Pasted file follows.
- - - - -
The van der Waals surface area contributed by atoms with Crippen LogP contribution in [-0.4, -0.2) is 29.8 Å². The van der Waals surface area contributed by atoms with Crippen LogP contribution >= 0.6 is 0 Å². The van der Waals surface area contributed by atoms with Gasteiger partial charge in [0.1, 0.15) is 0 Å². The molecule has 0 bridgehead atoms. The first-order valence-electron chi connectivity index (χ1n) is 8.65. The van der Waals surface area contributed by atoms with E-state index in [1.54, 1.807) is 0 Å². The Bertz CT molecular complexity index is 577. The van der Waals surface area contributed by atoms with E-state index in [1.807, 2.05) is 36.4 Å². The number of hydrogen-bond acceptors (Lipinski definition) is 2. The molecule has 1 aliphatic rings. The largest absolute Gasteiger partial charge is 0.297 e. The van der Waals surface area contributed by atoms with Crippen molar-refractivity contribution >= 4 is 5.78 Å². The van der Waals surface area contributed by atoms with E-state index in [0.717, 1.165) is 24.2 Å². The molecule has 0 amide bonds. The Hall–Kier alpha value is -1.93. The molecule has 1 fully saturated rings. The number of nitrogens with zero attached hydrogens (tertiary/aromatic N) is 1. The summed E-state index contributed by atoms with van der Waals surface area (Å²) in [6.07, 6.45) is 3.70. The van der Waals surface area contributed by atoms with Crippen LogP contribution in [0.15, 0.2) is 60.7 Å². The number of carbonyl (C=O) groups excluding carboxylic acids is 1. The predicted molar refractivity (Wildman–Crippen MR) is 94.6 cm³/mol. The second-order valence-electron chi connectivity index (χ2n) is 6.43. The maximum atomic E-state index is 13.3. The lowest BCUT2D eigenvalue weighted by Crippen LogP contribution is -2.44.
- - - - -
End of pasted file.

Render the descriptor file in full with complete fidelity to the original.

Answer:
The van der Waals surface area contributed by atoms with Crippen LogP contribution in [-0.4, -0.2) is 29.8 Å². The van der Waals surface area contributed by atoms with Crippen LogP contribution >= 0.6 is 0 Å². The van der Waals surface area contributed by atoms with Gasteiger partial charge in [0.1, 0.15) is 0 Å². The molecule has 0 bridgehead atoms. The first-order valence-electron chi connectivity index (χ1n) is 8.65. The van der Waals surface area contributed by atoms with E-state index in [1.54, 1.807) is 0 Å². The Bertz CT molecular complexity index is 577. The van der Waals surface area contributed by atoms with E-state index in [1.807, 2.05) is 36.4 Å². The number of hydrogen-bond acceptors (Lipinski definition) is 2. The molecule has 1 aliphatic rings. The largest absolute Gasteiger partial charge is 0.297 e. The van der Waals surface area contributed by atoms with Crippen molar-refractivity contribution >= 4 is 5.78 Å². The van der Waals surface area contributed by atoms with E-state index in [0.717, 1.165) is 24.2 Å². The molecule has 0 amide bonds. The Hall–Kier alpha value is -1.93. The molecule has 1 fully saturated rings. The number of nitrogens with zero attached hydrogens (tertiary/aromatic N) is 1. The summed E-state index contributed by atoms with van der Waals surface area (Å²) in [6.07, 6.45) is 3.70. The van der Waals surface area contributed by atoms with Crippen LogP contribution in [0.15, 0.2) is 60.7 Å². The number of carbonyl (C=O) groups excluding carboxylic acids is 1. The predicted molar refractivity (Wildman–Crippen MR) is 94.6 cm³/mol. The second-order valence-electron chi connectivity index (χ2n) is 6.43. The maximum atomic E-state index is 13.3. The lowest BCUT2D eigenvalue weighted by Crippen LogP contribution is -2.44.